Listen Live
WERE AM Mobile App 2020


News Talk Cleveland Featured Video

CLEVELAND, Ohio — The Ohio Department of Transportation believes $1 million will encourage contractors, engineers and designers to develop outstanding proposals for the new westbound Inner Belt Bridge.

ODOT will choose three design/build teams in March to prepare detailed bids for the $450 million bridge. The two teams not chosen won’t go away empty-handed. Each will be offered a $1 million stipend for their work.

“It is money to pay the unsuccessful bidders for the time and effort to draft the proposal,” said Jocelynn Clemings, spokeswoman for the ODOT district that includes Cleveland. “And by accepting the stipend, the unsuccessful bidders give ODOT the right to use their ideas.”

ODOT will award the contract in September, and construction will begin in 2011.

The Federal Highway Administration recommends stipends for large projects “where there is substantial opportunity for innovation and the cost of submitting a proposal is significant.” According to the administration, stipends encourage competition, compensates firms for a portion of their costs and ensures smaller companies are not at a competitive disadvantage.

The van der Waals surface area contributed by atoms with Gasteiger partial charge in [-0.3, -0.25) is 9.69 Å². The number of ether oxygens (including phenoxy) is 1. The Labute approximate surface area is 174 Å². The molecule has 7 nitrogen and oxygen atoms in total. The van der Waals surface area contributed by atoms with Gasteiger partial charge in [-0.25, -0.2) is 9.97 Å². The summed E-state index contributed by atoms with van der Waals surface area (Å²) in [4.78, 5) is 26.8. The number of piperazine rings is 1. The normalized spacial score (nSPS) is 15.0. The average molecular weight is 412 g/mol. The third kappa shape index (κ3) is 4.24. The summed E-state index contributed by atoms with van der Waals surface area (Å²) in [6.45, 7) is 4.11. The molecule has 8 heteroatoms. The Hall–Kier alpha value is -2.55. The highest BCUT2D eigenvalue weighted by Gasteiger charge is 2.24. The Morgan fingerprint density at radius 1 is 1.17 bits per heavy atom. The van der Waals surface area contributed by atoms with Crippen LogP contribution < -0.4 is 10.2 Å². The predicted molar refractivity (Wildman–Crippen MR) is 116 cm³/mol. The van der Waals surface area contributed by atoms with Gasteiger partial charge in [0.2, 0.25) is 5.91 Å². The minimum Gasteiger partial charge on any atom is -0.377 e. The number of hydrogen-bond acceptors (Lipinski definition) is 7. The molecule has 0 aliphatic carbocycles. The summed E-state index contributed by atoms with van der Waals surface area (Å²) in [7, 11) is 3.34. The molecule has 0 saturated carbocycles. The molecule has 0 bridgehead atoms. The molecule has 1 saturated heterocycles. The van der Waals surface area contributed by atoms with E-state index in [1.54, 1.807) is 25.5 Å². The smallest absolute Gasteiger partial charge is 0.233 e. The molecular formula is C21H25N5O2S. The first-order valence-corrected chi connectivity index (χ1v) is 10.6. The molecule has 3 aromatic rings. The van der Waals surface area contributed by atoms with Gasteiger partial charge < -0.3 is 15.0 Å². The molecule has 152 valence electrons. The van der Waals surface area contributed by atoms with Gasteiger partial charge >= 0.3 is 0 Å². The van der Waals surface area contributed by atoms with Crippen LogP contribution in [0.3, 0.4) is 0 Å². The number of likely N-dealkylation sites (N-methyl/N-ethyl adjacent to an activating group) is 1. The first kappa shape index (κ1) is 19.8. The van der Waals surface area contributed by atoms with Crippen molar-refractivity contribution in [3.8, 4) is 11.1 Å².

Clemings said ODOT’s stipend is similar to that of the Arizona Department of Transportation, which provides a payment of 0.2 percent of the total bid amount. Other transportation departments have paid less, according to a list published by the American Association of State Highway and Transportation Officials. The Utah Department of Transportation paid a $950,000 stipend on a $1.35 billion interstate project.

ODOT’s Inner Belt Bridge project, which also includes development at either end of the bridge at Tremont and Gateway, is complex. The project scope, posted on the ODOT Website, is 236 pages.

“We felt that $1 million would encourage more innovation and competition,” said Clemings. The $2 million will come out of the project costs.

A design/build contract requires about 30 percent of the design to be completed when ground is broken and the remainder as the bridge is built.

Cleveland’s Design Review Committee members asked ODOT officials during a project presentation last November whether a stipend would be offered. Craig Hebebrand, ODOT’s project manager, said it was being considered.

“It’s just common sense that there needs to be some money there,” said committee member and architect Jack Bialosky Jr. If not, some firms would not bother to bid, he said.

ODOT included the stipend last week in a presentation at a meeting sponsored by the Northeast Ohio chapter of the Association of Bridge Construction & Design and the American Society of Highway Engineers.

“I think the state is trying to get some good teams,” Jonathan Hren, an engineer with TranSystems Corporation and vice president of the bridge association, said after the meeting. The stipend will not cover the cost of preparing a proposal, which may take up to six months and 20 people, he said.

Article courtesy of: